Director: Alejandro Monteverde
While watching this harrowing and equally distressing story, I couldn’t stop wondering how, someone like myself can help. Beyond pledging a donation to a random foundation which essentially, in my humble opinion, is just a fee we pay so we can ignore the real issue and continue on with our everyday lives. I kept thinking, what can I actually do? I’m not a special agent or law enforcer, have no background in human rights or is someone with a cash flow that would allow me to set up an organisation to help combat this horrifying business. But as I continued to watch, the film tells you how. Even outrightly, and directly so in the form of a personal, heartfelt message from Jim Caviezel during the end credits. And this echoed with me throughout and long after watching the film. “When God tells you want to do, you cannot hesitate.”
It’s been a long while since I wrote a film review, and even though I’ve come so close to getting back into the writing fashion and nearly completing some blogs; I’ve never actually got round to posting anything. But this was a clear calling, and if I was to sit and do nothing, or even write something and not post. Then clearly I don’t care enough and not passionate about wanting to contribute. Not being a parent, it’s hard for me to even imagine the pain one must have to go through when something as tragic as this happens. And to say to children that monsters don’t exist, would be to lie. Because sadly, these predators, vampires do exist and yet it’s still so hard to believe this is a multibillion dollar industry that’s sweeping the planet.
I had heard about this film being made quite some time ago; had seen a viral video of Mel Gibson amateurishly promoting the film, but was a via repost from someone stating that the world elite would be after him due to the context and subject matter of the story. Checking back then, Mel Gibson wasn’t even credited as producer on the IMDb, he still isn't; but the film clearly states his involvement and the video got me following Tim Ballard on the then Twitter and I saw the challenging and courageous work this man and family had dedicated their lives to. It should be shocking, or maybe unsurprising that this film was finished back in 2018, prior to covid and yet major streaming platforms and key distribution companies stepped away from the project, possibly not wanting to tarnish their corporate reputation and likely shareholders. This fact in itself should tell you something.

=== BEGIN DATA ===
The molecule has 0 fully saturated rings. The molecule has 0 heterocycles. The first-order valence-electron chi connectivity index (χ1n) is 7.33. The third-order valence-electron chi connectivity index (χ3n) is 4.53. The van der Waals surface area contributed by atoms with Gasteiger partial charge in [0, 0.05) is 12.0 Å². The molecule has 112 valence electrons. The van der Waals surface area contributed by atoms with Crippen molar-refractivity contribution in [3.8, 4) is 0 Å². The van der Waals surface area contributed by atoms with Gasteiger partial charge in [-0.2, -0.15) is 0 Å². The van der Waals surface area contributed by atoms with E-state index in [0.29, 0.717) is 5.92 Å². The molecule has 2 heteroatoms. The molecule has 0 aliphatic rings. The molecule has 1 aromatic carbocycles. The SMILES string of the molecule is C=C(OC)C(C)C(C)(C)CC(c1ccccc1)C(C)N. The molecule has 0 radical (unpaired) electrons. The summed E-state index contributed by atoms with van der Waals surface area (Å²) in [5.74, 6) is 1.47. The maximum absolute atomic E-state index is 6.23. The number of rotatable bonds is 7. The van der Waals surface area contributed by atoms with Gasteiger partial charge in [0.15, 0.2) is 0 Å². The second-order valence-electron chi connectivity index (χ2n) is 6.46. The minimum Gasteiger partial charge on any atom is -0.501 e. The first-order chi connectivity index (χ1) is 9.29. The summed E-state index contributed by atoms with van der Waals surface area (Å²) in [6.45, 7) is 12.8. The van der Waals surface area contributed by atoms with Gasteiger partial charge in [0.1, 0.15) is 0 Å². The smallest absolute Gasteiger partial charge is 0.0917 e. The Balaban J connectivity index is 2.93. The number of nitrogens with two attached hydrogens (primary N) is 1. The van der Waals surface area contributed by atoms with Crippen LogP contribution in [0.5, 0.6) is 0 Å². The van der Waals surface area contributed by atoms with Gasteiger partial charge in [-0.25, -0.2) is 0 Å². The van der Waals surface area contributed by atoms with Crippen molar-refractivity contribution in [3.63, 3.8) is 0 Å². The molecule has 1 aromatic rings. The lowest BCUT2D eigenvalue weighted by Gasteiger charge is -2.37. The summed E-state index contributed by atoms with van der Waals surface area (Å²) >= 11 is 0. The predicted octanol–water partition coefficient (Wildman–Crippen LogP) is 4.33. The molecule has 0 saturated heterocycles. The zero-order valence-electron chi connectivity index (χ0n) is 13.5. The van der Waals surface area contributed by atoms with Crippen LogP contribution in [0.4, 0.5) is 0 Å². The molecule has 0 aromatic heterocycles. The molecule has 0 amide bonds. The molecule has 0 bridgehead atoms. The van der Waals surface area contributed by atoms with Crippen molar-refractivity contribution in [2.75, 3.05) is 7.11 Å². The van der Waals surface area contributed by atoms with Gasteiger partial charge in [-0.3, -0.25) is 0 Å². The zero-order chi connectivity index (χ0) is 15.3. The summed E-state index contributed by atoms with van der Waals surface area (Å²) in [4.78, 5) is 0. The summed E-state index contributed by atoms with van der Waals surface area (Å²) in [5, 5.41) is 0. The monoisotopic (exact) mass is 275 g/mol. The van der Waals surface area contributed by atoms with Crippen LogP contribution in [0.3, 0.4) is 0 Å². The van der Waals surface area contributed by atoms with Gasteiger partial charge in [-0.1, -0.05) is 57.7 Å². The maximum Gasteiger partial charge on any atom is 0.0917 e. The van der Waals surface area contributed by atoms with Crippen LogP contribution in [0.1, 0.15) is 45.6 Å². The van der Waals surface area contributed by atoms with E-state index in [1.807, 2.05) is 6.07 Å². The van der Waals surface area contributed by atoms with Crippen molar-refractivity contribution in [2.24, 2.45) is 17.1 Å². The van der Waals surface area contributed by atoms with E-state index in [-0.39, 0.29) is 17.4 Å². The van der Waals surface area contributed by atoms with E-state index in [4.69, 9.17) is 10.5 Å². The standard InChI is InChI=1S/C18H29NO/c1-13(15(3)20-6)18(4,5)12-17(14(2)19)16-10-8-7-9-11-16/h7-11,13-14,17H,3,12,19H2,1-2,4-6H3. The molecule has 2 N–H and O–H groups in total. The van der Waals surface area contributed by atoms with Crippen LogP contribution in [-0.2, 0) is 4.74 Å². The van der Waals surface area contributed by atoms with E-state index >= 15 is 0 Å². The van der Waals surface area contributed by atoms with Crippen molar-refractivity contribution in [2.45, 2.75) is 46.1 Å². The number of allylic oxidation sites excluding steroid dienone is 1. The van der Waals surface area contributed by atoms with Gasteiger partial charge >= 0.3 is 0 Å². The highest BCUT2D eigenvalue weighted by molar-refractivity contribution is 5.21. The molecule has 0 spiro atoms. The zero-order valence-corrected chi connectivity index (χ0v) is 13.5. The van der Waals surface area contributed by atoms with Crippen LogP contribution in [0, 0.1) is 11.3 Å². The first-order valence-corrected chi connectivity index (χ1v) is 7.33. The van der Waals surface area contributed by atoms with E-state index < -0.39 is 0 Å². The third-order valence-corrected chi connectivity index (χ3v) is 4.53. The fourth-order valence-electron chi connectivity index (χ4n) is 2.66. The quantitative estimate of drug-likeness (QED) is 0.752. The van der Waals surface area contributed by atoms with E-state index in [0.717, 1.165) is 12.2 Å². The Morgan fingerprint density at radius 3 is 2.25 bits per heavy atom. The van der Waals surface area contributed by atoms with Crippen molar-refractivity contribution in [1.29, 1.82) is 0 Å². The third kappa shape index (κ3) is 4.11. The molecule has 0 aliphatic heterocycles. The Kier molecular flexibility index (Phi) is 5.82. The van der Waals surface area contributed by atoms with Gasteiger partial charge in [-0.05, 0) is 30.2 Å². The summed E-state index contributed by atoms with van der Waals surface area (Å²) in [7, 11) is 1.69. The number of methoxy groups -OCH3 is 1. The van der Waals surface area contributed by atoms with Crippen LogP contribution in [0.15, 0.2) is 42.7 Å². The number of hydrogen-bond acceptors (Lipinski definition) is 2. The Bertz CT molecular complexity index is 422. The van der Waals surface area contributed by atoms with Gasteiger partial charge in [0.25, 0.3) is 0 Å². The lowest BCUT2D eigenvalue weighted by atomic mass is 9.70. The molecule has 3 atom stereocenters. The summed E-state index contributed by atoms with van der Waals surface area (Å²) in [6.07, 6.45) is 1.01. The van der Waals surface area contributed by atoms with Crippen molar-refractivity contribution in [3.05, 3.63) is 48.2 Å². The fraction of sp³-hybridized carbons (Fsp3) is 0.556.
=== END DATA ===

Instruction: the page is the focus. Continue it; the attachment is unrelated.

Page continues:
This is supposed to be a film blog, a movie review but it’s so difficult to look at this film subjectively with the message that the story conveys; which is equally hard to ignore. The film asks a lot of the audience both intellectually and emotionally, and I can’t imagine the level of dread this would trigger in any loving parent. What would you do? Who would you turn to for help when local authorities can't or worse, won't because they're involved? Where do you even start? But the message here is clear. Not so aggressively, but the story is raising awareness of the global crisis of human trafficking and, poignantly focusing on the millions of missing children and the disturbing violations they endure.
Fairly unknown Alejandro Monteverde writes (alongside Rod Barr) and directs Tim Ballard’s courageous, yet chilling true story of rescuing stolen children from a global paedophilia network. Monteverde’s stylish direction is artfully done considering the difficult subject matter, and the elusive Jim Caviezel makes an emotional and believable portrayal of Tim; even though producers did not initially approve of the choice; it is clear that Caviezel is passionate about this both on and off screen. I could mention the supporting cast like Bill Camp, Javier Godino and Mira Sorvino, but again, I feel like I am moving away from the pinnacle point of this film and the script itself hammers this home in more ways than one. However, the performances of both Cristal Aparicio and Lucás Ávila as the abducted brother and sister are outstanding, gut-wrenching and heart-breaking. Everything else about the film, sound, editing and the overall production is on point and couldn’t help but notice a Man on Fire vibe. Javier Navarrete provides a complimenting score that works parallel to the accompanying soundtrack. The vocals are beautiful and emotionally engaging. Even the film’s official titular song by Justin Jesso is a fitting end to the film.
It has to be said that according to cast member and producer, Eduardo Verástegui during an interview with podcaster Lily Rose, none of the children knew the context of the plot so to prevent any negative impact on them, which had raised concerns and criticism. Sadly the film has had a troubled production, mainly because of the subject matter and even the cast and Tim Ballard himself being accused of fame seeking, exaggerating and even supporting questionable conspiracy theories, even being cited as being a “QAnon-tinged thriller” by Rolling Stone. But how does one actually increase awareness about anything without elevating their own exposure and position? Even though the film will inadvertently either garner or rekindle fame; this truly isn’t about self gain for any of the people involved, nor does it directly refer to any conspiracy or outrightly point fingers, and allows the audience to make their own assumptions, connections and conspiracies. And any further argument or defences from the cast or crew will ironically increase awareness not only to the film but to themselves also; and raising awareness is part of the goal here.